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Islas Ballestas are described as the poor man's Gallapagos. As I am not going to Ecuador on my adventures I thought it would give me a small insight into the types of birds and animals that you can find in the area. So we hoped on a little speedboat and headed for the small islands just off the coast of Paracas, dressed in waterproofs to protect us from the spray from the sea and also spray from the birds!
On the way out we passed a giant three pronged Candelabra geoglyph etched into the side of one of the islands, standing 150m high and 50m wide. No one really knows who put it there or why, but some have connected it to the Nasca Lines (more of those later) or as a navigational aid to the passing ships.

We spent the next 2 hours sailing around the islands' many caves and outcrops taking in all that there was to see. We saw seals and sealions relaxing on the rocks, Humboldt Penguins, Guanay Cormorants and Red-footed Cormorants, Peruvian Pelicans, and the Peruvian Booby.
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The smell as you approached the islands was overwhelming. As the birds' main diet is the local mussels, they produce a very powerful stench. It was not only a strong fishy smell, but one that got you right at the back of the nose and throat, burning as you tried not to inhale too much.

Back on dry land, we set off for our next desination of Pisco. We had been on the road for about an hour when there was a loud crashing sound and you could feel something banging underneath the bus. The bus slammed on the brakes and we all went flying forward. A flat tyre was the cause of the commotion so after assessing the damage we continued on at about 10 km/h as we were only 5 mins from our destination.
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Finally arriving at El Catador, a Pisco distillery about 10km North of Ica, we were given a tour of the vineyards and the equipment that they use to press the grapes and prepare the Pisco. Then came the tasting! We tried 5 different types of Pisco each one stronger than the last. Some of the more sweet ones smelt and tasted like Martini, but as they progressed they startedt to take on more of a tequilla flavour which didn't go down well with me! We also got to try some jams, marmalades and chocolates, much more tasty!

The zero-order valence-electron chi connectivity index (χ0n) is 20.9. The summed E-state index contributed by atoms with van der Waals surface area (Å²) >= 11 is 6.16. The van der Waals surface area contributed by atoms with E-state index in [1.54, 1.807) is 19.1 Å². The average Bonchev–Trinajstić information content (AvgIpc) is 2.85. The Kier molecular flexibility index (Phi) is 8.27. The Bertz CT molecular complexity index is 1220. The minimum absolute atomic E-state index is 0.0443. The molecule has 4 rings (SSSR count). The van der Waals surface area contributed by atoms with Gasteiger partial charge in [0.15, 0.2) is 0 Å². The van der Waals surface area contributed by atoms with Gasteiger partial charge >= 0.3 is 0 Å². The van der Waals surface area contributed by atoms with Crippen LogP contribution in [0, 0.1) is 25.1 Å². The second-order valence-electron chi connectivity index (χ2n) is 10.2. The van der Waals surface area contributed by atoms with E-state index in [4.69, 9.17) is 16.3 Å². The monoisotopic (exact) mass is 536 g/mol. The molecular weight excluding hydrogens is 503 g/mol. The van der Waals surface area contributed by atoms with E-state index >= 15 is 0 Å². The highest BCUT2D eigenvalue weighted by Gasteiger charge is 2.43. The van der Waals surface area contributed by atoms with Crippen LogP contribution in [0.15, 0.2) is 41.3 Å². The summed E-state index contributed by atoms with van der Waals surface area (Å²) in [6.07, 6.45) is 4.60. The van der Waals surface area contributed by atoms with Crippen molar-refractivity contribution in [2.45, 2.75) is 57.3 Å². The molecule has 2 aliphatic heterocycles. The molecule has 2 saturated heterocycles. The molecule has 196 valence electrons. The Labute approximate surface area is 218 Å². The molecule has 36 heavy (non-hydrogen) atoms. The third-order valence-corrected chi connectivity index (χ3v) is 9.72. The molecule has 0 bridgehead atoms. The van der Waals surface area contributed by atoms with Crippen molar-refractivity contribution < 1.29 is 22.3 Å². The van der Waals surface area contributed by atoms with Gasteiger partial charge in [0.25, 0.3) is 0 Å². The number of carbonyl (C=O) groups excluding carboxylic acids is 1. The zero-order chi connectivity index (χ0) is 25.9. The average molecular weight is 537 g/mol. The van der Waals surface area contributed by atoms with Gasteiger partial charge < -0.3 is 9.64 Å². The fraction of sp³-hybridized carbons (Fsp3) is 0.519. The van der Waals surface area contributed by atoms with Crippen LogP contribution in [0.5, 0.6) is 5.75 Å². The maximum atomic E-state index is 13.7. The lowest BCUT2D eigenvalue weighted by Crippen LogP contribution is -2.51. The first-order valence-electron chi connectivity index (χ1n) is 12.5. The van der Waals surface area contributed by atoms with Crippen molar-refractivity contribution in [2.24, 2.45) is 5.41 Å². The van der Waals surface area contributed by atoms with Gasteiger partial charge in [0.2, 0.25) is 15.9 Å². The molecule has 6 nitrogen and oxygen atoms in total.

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With our bus tyre replaced, we heading off to Huacachina, a tiny oasis of a town in the middle of the highest sand dunes in Peru to do some sandboarding. Climbing into the dune buggies we were strapped in tight. Setting off at roaring speeds, we drove up and around the sand dunes. It was like being on a rollercoaster, gradually making our way up to the top of the hill then slowly tipping over the edge only to come soaring down the other side and being lifted out of your seat. It was great fun. We arrived at our first stop for the sandboarding and our tour leader Martin gave us a demonstration of the different ways you could go down the dunes, all this whilst I was lying on my board ready to be the first one to go. I was pushed off from the top of the dune by our driver and I went hurtling down the hill, trying to remember all the things that we had just been told: keep your elbows in to avoid sand burn, keep your legs apart and ready to brake and steer with them, head up, and most importantly...have fun! The first time was a little nerve-wracking, not quite knowing what to expect, but it gave me such an adrenaline rush that I was keen to go again. Once everyone had made their way down the dune, some with better efforts than others, we headed to the intermediate level sand dune on yet another white-knuckle dune buggy ride. We had 3 gos at sandboarding, each one getting more difficult and the dunes getting more steep and the courses longer. No-one was daring enough to stand up on the board, I'm told it's harder than snowboarding, so we all continued to fly down the dunes on our stomachs, getting facefulls of sand as we hit the bottom, yet jumping up and eager to go on to the next.
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After lunch and a quick dip in the pool we continued on to our next overnight destination, Nasca. As we drove the sun began to set and created some incredible colours in the sky. I have been fortunate enough to have seen some great sunsets whilst being here in South America, but this is my favourite so far.
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Posted by slking 09:44 Archived in Peru Comments (0)

Lima

13th October - 15th October

semi-overcast 17 °C
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A 3am start and 5 hours later and I find myself in Lima, the capital city of Peru. On the surface Lima doesn't really look like it has much to offer apart from grey, concrete buildings and manic traffic. But if you can be bothered to wade through the fog that decends on the city you may find one or two suprises.

My first day here, I felt like doing no more than sleeping, so that's what I did until about 6pm when I ventured out to the shopping centre up the road. Larcomar is built into the cliff edge overlooking the sea, giving you lovely views over the ocean at night.

The following day I took a wander up towards the Plaza Mayor and Plaza San Martin. The changing of the guard occurs at 12pm every day outside the Palacio de Gobierno, the home of Peru's president, so I joined the other tourists lining the road infront to watch the guards marching in time with the band and performing their little routine as they went about their duties.